The Court may agree to hear one or more abortion cases in its next term. For the most part, these cases have their roots in the Republican landslides in the 2010 midterm elections. At the time, those electoral victories were largely portrayed as being based on economics; the Tea Party was often described as almost libertarian in orientation. But soon after new state legislators took office it became clear that social issues, and especially abortion, were among their highest priorities. In state after state, those Tea Party lawmakers passed new restrictions on abortion, and as the restrictions have taken effect challenges to them have started to work their way through the courts.
According to the Guttmacher Institute, nineteen states passed forty-three new restrictions on abortion in 2012—on top of ninety-two restrictions passed in 2011. The most recent changes came in Arizona, Kansas, Louisiana, Oklahoma, South Dakota, and Wisconsin. A Guttmacher report states that the restrictions were in four general areas:
Mandating unnecessary medical procedures. The best known of these practices is requiring an ultrasound before any abortion, so that the woman is compelled to listen to a fetal heartbeat. Eight states now require these ultrasounds.
Increased regulation of abortion providers. These rules, notably strict in Michigan and Virginia, require abortion providers to have hospital-like facilities, while leaving other, similar outpatient institutions untouched.
Hospital privileges. Three states—Arizona, Mississippi, and Tennessee—recently added requirements that abortion providers have admitting privileges at local hospitals.
Limits on later abortions. Louisiana and Arizona have banned abortion after twenty weeks, and other states are weighing similar restrictions. In a law scheduled to go into effect this summer, North Dakota effectively banned abortions after six weeks.
The trips highlight inconsistencies in tough ethics rules Congress set for itself. Although registered foreign lobbyists can’t buy a $2 cup of coffee for a congressional staffer in Washington, they are allowed to invite, plan and accompany a staffer on a trip costing $10,000 or more. Nor is there any requirement about how much time is spent on work related to Congress.
Congress overhauled the rules for travel after the 2005 scandal involving lobbyist Jack Abramoff, who had paid for lavish trips for several lawmakers and their families before his 2006 guilty plea on fraud and bribery charges. After Democrats won control of Congress in midterm elections, they passed legislation governing the rules for travel funded by organizations that hire lobbyists, requiring pre-approval of trip itineraries and limiting travel to a single day.
For travel sponsored by companies and other private interests, staffers must submit itineraries to House and Senate ethics committees for approval before departing and also make a full accounting of costs after the trip has concluded. The rules continue to tighten: starting in April, lawmakers and staff will have to submit trips for pre-approval even earlier — 30 days beforehand, up from 14.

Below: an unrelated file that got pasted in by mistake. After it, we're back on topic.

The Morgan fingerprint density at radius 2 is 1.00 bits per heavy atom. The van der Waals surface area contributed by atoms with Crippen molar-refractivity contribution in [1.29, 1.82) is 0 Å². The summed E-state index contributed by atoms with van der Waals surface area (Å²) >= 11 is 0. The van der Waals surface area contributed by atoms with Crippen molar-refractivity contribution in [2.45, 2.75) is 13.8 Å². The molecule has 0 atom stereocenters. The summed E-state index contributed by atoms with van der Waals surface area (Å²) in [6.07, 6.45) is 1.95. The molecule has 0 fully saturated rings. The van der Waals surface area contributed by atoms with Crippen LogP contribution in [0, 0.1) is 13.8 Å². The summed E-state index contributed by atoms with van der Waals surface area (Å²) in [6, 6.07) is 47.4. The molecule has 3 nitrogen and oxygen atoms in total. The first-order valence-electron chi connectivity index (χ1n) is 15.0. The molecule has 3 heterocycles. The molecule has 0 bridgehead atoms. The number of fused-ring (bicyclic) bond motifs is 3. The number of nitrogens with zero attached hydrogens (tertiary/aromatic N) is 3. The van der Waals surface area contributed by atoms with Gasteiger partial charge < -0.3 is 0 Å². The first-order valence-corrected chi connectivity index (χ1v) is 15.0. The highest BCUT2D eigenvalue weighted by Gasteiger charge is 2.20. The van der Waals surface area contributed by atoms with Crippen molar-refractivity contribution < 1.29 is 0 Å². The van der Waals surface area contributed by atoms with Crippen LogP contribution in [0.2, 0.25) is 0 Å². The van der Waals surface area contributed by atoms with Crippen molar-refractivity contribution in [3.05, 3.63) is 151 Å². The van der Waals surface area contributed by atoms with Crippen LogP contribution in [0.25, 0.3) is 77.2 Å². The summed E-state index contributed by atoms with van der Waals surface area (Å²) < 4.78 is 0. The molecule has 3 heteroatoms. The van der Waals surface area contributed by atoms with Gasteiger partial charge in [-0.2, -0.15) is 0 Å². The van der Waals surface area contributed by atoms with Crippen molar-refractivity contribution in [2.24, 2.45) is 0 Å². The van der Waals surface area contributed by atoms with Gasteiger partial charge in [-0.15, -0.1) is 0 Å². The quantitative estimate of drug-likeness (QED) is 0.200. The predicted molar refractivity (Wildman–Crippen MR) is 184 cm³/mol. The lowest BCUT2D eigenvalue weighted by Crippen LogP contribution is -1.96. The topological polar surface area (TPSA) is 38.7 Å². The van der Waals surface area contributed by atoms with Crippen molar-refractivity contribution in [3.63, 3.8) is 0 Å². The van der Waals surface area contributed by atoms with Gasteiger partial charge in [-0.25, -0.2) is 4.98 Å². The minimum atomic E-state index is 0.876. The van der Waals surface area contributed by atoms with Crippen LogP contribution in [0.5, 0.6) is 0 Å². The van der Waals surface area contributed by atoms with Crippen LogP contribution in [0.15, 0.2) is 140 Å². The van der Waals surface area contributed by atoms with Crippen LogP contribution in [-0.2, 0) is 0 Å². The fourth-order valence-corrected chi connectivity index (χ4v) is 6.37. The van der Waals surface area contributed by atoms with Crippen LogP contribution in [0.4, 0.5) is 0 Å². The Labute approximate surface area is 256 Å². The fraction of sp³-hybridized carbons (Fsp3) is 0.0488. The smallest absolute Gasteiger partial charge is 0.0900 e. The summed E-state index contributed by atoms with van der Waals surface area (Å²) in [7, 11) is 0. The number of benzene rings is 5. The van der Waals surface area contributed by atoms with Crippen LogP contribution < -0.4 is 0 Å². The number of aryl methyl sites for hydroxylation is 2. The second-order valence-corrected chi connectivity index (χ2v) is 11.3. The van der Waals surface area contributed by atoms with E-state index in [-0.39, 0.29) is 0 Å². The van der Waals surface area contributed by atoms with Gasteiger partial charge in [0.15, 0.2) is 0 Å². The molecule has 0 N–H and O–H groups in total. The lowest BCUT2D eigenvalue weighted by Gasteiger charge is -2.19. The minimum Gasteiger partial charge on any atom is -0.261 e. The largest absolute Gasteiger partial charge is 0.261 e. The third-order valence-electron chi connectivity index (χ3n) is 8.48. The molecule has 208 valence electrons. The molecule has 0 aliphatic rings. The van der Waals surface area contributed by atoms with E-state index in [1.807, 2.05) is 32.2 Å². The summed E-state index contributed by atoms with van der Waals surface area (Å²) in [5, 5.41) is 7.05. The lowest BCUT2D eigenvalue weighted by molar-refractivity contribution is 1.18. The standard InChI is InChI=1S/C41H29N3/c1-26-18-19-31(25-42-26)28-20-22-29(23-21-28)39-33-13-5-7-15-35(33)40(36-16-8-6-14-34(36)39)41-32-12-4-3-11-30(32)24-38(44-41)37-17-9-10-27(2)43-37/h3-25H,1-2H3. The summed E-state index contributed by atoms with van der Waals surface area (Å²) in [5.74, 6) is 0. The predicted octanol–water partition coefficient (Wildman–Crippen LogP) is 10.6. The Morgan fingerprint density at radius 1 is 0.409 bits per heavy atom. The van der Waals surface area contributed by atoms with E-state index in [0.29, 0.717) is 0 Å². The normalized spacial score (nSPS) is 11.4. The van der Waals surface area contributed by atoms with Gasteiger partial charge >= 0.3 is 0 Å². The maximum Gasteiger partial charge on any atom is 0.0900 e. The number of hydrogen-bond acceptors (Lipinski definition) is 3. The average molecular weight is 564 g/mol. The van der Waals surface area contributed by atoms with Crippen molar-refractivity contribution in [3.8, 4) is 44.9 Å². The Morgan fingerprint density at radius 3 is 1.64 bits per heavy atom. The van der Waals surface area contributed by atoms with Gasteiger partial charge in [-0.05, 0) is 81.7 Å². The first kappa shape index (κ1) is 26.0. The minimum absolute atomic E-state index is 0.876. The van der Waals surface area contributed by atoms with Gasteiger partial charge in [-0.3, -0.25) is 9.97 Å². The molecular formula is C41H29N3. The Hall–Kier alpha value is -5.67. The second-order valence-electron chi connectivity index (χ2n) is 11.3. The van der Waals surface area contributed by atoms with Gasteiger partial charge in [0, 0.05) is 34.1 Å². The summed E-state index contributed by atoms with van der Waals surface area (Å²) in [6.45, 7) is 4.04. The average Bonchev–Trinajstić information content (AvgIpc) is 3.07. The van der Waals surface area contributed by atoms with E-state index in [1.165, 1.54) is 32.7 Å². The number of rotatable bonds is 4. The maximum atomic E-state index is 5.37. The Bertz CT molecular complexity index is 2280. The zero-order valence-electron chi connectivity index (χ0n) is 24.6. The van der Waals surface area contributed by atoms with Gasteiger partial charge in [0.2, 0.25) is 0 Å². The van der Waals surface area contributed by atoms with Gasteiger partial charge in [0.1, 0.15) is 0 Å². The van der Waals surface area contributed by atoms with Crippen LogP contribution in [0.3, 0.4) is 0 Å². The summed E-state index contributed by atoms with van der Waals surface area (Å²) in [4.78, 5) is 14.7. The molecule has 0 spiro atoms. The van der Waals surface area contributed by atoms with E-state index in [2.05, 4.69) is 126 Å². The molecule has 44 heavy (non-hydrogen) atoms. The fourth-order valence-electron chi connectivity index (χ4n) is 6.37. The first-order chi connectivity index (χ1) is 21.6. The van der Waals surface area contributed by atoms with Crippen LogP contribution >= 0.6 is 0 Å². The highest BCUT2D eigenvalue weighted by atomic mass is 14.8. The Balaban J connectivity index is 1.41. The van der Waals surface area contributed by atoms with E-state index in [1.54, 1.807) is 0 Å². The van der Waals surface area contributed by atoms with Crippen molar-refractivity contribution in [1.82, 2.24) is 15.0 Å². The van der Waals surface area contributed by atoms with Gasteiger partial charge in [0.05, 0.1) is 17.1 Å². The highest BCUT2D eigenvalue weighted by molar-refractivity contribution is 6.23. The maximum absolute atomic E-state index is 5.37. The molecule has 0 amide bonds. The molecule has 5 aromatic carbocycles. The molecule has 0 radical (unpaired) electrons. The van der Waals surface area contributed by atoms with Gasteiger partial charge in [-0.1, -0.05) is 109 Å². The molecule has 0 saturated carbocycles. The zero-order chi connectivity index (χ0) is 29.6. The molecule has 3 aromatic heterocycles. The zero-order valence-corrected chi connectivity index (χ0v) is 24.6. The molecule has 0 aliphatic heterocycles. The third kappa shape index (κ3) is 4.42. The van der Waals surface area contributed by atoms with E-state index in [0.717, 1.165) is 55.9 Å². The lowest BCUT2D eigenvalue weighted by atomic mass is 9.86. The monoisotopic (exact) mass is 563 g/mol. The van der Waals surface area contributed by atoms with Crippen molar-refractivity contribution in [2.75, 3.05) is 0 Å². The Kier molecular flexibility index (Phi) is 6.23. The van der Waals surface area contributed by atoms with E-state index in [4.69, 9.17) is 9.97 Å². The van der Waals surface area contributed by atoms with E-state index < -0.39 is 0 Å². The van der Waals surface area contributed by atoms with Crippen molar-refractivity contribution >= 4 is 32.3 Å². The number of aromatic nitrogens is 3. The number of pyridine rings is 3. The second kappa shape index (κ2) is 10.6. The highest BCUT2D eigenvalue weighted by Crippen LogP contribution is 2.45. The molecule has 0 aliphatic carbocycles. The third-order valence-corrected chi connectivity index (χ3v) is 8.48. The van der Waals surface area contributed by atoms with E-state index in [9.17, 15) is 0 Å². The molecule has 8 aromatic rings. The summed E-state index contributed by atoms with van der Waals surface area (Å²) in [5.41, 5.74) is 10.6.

By contrast, the costs, itineraries and other details for cultural-exchange trips are not disclosed. When costs are voluntarily added to disclosure forms, they typically run about $10,000 for a week-long trip, including first-class or business-class airfare.
Just 15 months after taking a thumping in the 2010 midterm elections, House Democrats have seized on the current anti-Washington fervor and are confident they can win the 25 seats they need to regain control of the House.
Vice President Joe Biden made a bold prediction on Friday, telling House Democrats at their annual retreat on Maryland’s Eastern Shore, “I really do think we’re going to win back the House.”
To flip control of the House back just one cycle after losing it, the House Democrats’ campaign operation is relying on a class of new recruits, just inducted into its “Red to Blue program” that targets Republican seats.
CNN obtained exclusive access to campaign chief Steve Israel’s briefing for the 18 handpicked candidates earlier this week in Washington.
The Democratic Congressional Campaign Committee brought them to Washington to hear Israel present the latest polls and his assessment of the political landscape. Israel briefed the group on his “Drive to 25” — the battle plan that banks on their success in defeating Republicans — in a conference room at the Democratic National Committee headquarters, just steps from the Capitol.
Israel, the top strategist for House Democrats, was blunt, telling the group, “We’re not interested in electing you to the minority — been there, done that. It sucks!”
I wish I could say that I have not had the experience of being in a conversation eerily similar to this, but I have.
I made some comments on a thread about the seriousness of the fact that some of these people might get elected, and was shocked to get a lot of pushback and an attitude as though it is not going to be that big of a deal.
I fundamentally and completely disagree on every level.
If the house is indeed lost to the GOP/TEA the next two years are going to be some of the most fucked up in the political history of the US. These people are psychotic, that is not hyperbole, I am judging that based on the words that have come out of their own mouths and their stated intentions as far as the way they want to govern. They are delusional.
They dont understand that the next two years are going to suck for everybody if they win.